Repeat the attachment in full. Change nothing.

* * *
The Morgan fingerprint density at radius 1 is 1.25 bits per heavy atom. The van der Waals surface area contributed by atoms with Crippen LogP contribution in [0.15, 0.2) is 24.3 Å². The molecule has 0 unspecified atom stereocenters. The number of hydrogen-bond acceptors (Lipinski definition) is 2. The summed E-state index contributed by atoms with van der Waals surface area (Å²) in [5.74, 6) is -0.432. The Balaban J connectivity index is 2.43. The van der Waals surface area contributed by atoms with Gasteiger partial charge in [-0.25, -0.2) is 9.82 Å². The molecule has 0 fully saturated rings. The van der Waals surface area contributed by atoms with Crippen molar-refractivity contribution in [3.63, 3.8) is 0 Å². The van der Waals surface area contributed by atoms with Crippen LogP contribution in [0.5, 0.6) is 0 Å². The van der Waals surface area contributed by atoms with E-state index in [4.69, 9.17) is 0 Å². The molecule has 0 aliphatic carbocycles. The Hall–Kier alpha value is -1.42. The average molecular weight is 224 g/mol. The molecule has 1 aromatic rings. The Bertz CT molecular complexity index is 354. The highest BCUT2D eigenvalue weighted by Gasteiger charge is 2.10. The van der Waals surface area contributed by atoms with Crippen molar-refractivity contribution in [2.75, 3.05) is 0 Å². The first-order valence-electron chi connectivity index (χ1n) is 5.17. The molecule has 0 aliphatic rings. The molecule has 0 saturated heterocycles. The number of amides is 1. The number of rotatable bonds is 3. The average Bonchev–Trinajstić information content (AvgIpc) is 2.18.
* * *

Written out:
The Morgan fingerprint density at radius 1 is 1.25 bits per heavy atom. The van der Waals surface area contributed by atoms with Crippen LogP contribution in [0.15, 0.2) is 24.3 Å². The molecule has 0 unspecified atom stereocenters. The number of hydrogen-bond acceptors (Lipinski definition) is 2. The summed E-state index contributed by atoms with van der Waals surface area (Å²) in [5.74, 6) is -0.432. The Balaban J connectivity index is 2.43. The van der Waals surface area contributed by atoms with Gasteiger partial charge in [-0.25, -0.2) is 9.82 Å². The molecule has 0 fully saturated rings. The van der Waals surface area contributed by atoms with Crippen molar-refractivity contribution in [3.63, 3.8) is 0 Å². The van der Waals surface area contributed by atoms with Crippen LogP contribution in [0.5, 0.6) is 0 Å². The van der Waals surface area contributed by atoms with E-state index in [4.69, 9.17) is 0 Å². The molecule has 0 aliphatic carbocycles. The Hall–Kier alpha value is -1.42. The average molecular weight is 224 g/mol. The molecule has 1 aromatic rings. The Bertz CT molecular complexity index is 354. The highest BCUT2D eigenvalue weighted by Gasteiger charge is 2.10. The van der Waals surface area contributed by atoms with Crippen molar-refractivity contribution in [2.75, 3.05) is 0 Å². The first-order valence-electron chi connectivity index (χ1n) is 5.17. The molecule has 0 aliphatic rings. The molecule has 0 saturated heterocycles. The number of amides is 1. The number of rotatable bonds is 3. The average Bonchev–Trinajstić information content (AvgIpc) is 2.18.